Years of protracted legal wrangling are expected to come to a conclusion Tuesday during a special meeting at Santa Clarita City Hall, where council members are expected to decide on an electoral map, as well as which seats will be on the ballot in November 2024 versus 2026.
The hearing, the city’s fourth on the matter, is part of an agreed-upon settlement Santa Clarita announced in April 2022 to resolve the second lawsuit the city faced alleging its at-large elections disenfranchised Latino voters by denying them an opportunity to elect their candidate of choice.
In addition to district-based elections, the city consented to create a Latino-plurality district and that it would place that district, plus one other, on the ballot the next time City Council seats are up for election.
The two big decisions — what the map will look like and which districts will be on the ballot — are expected to be decided at the 6 p.m. meeting, according to its agenda.
The plaintiffs, Sebastian Cazares and Michael Cruz, initially filed the complaint and proposed solution of district elections in December 2021, with Councilman Bill Miranda referring to the subsequent maneuvering as a “frustrating” and “time-consuming” process. The first threat notice the city received over the situation, before the proposed settlement, was actually a threat letter sent prior to the pandemic.
“I can’t imagine there’s anyone who’s not happy this thing is coming to an end,” Miranda said, and sharing a sentiment expressed multiple times before by everyone on the dais, adding, “The end is not necessarily the end that everyone wants ….”
In a statement from the City Council announcing the settlement terms, the city noted its reason for settling was that no similar suit has ever been successfully defended — advice given to the city by its hired law firm Gibson, Dunn & Crutcher, a firm also actively engaged in a similar suit for the city of Santa Monica. Ironically, one of the issues in that case expected to be discussed in front of the state’s Supreme Court is the legality of gerrymandering a Latino majority district that divides communities, a criticism levied against the proposed map in this case.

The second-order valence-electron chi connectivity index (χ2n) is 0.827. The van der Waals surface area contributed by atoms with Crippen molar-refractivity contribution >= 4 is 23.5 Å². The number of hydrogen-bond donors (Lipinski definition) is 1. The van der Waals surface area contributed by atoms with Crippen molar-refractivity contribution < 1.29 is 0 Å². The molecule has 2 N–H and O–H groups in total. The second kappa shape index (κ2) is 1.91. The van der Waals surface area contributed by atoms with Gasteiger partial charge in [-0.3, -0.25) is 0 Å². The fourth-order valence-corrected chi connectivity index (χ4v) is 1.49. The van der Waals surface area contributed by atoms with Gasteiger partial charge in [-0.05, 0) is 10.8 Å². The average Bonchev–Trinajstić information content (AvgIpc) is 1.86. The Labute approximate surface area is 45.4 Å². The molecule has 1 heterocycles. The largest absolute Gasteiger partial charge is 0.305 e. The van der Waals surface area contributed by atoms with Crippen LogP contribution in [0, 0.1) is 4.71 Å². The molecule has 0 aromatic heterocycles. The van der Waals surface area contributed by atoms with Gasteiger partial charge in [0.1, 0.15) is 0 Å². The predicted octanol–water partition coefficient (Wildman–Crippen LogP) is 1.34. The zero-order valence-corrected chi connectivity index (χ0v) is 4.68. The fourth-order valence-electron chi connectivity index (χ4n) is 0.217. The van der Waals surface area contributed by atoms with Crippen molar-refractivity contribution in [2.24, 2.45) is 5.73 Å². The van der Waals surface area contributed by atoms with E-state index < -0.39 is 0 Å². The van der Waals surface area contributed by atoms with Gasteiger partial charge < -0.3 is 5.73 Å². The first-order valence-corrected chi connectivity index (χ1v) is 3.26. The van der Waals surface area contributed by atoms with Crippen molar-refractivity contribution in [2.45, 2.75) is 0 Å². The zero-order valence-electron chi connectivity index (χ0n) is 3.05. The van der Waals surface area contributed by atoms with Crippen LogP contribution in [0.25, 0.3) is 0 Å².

Scott Rafferty, the plaintiffs’ attorney, did not respond to a request for comment.
The City Council is expected to approve a version of the joint map that is substantially similar to the joint map initially put forth by the plaintiffs and the city, which created a plurality Latino district by combining most of Newhall with a carveout of western Canyon Country, known as District 1.
There are 16 changes gleaned through the hearing process identified on the map, which are largely are aimed at unifying “communities of interest,” or neighborhoods that share HOAs and resources, etc. The highlighted changes on the top of the list available on the City Council’s website note the map unifies Happy Valley in District 2 and the Shangri-La community in District 1.
Cruz’s comments indicated the revisions for the joint map that the city’s demographer called a “potentially final tune-up of the map,” known as Map 113, did not raise any serious objections for the plaintiffs.
“From the start of this process, I have always remained hopeful that both parties could agree to a joint map,” Cruz said. “During the last hearing, concerns were raised by members of the community, the demographer revised the map and map 113 was created. I believe map 113 addressed those issues and concerns.”
Miranda also said the City Council plans to take public input until the close of the meeting, but with a general consensus on the map, the more challenging decision facing the council is which districts will be up for election next year.
The choice puts the council in a bit of a spot.
The remedial district must be on the ballot in 2024 per the legal agreement, and neither Jason Gibbs nor Cameron Smyth live there. Since only two seats are slated for the ballot, unless one moves, it’s likely that only one could seek reelection, as things currently stand.
Miranda called the situation “a shame,” because both council members have done great work for the city.
Smyth, who is one of two who will be most affected by the outcome of Tuesday’s decision, is aware of the political realities of the situation.
“I fully expect that the council will adopt a map and timeline for the districts on Tuesday, and it is the end of a long process, considering the first letter we received was in February of 2020,” he said. “And whether we believe that (a move to) districts is the right choice or not, it’s time to make a decision.”